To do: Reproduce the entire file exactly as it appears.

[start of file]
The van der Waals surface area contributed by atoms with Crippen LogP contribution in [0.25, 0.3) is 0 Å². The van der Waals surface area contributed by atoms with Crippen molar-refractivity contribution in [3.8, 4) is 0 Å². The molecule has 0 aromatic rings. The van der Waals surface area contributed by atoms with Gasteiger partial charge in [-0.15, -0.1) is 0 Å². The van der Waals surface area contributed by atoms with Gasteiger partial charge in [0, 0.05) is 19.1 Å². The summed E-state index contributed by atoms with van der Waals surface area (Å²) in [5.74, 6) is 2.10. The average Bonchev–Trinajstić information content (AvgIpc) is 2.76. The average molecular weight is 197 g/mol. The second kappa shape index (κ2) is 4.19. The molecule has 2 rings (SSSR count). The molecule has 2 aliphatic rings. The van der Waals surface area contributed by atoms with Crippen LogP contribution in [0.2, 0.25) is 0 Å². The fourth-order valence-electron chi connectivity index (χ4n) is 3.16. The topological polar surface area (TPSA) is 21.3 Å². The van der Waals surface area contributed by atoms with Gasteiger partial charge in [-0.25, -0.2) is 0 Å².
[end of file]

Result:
The van der Waals surface area contributed by atoms with Crippen LogP contribution in [0.25, 0.3) is 0 Å². The van der Waals surface area contributed by atoms with Crippen molar-refractivity contribution in [3.8, 4) is 0 Å². The molecule has 0 aromatic rings. The van der Waals surface area contributed by atoms with Gasteiger partial charge in [-0.15, -0.1) is 0 Å². The van der Waals surface area contributed by atoms with Gasteiger partial charge in [0, 0.05) is 19.1 Å². The summed E-state index contributed by atoms with van der Waals surface area (Å²) in [5.74, 6) is 2.10. The average Bonchev–Trinajstić information content (AvgIpc) is 2.76. The average molecular weight is 197 g/mol. The second kappa shape index (κ2) is 4.19. The molecule has 2 rings (SSSR count). The molecule has 2 aliphatic rings. The van der Waals surface area contributed by atoms with Crippen LogP contribution in [0.2, 0.25) is 0 Å². The fourth-order valence-electron chi connectivity index (χ4n) is 3.16. The topological polar surface area (TPSA) is 21.3 Å². The van der Waals surface area contributed by atoms with Gasteiger partial charge in [-0.25, -0.2) is 0 Å².